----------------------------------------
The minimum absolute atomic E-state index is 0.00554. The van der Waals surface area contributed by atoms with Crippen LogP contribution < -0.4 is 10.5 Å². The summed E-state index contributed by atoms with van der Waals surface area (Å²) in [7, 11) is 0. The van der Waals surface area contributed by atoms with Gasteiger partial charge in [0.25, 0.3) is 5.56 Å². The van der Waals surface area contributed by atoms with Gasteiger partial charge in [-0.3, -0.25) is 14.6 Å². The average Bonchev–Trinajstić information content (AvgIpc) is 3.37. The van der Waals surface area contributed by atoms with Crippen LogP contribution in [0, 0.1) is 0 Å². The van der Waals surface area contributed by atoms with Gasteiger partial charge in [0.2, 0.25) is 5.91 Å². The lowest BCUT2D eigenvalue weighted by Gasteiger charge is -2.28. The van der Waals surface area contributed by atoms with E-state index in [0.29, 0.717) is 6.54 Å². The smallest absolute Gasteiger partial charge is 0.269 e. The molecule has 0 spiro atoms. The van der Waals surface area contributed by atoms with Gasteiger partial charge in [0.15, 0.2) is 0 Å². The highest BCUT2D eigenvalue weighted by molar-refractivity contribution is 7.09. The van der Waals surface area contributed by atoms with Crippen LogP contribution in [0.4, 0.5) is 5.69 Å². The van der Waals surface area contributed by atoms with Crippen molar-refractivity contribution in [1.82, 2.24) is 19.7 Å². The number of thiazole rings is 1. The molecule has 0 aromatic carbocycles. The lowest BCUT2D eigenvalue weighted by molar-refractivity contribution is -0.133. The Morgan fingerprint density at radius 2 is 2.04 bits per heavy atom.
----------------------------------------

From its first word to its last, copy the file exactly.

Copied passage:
The minimum absolute atomic E-state index is 0.00554. The van der Waals surface area contributed by atoms with Crippen LogP contribution < -0.4 is 10.5 Å². The summed E-state index contributed by atoms with van der Waals surface area (Å²) in [7, 11) is 0. The van der Waals surface area contributed by atoms with Gasteiger partial charge in [0.25, 0.3) is 5.56 Å². The van der Waals surface area contributed by atoms with Gasteiger partial charge in [-0.3, -0.25) is 14.6 Å². The average Bonchev–Trinajstić information content (AvgIpc) is 3.37. The van der Waals surface area contributed by atoms with Crippen LogP contribution in [0, 0.1) is 0 Å². The van der Waals surface area contributed by atoms with Gasteiger partial charge in [0.2, 0.25) is 5.91 Å². The lowest BCUT2D eigenvalue weighted by Gasteiger charge is -2.28. The van der Waals surface area contributed by atoms with E-state index in [0.29, 0.717) is 6.54 Å². The smallest absolute Gasteiger partial charge is 0.269 e. The molecule has 0 spiro atoms. The van der Waals surface area contributed by atoms with Gasteiger partial charge in [0.15, 0.2) is 0 Å². The highest BCUT2D eigenvalue weighted by molar-refractivity contribution is 7.09. The van der Waals surface area contributed by atoms with Crippen LogP contribution in [0.4, 0.5) is 5.69 Å². The van der Waals surface area contributed by atoms with Crippen molar-refractivity contribution in [1.82, 2.24) is 19.7 Å². The number of thiazole rings is 1. The molecule has 0 aromatic carbocycles. The lowest BCUT2D eigenvalue weighted by molar-refractivity contribution is -0.133. The Morgan fingerprint density at radius 2 is 2.04 bits per heavy atom.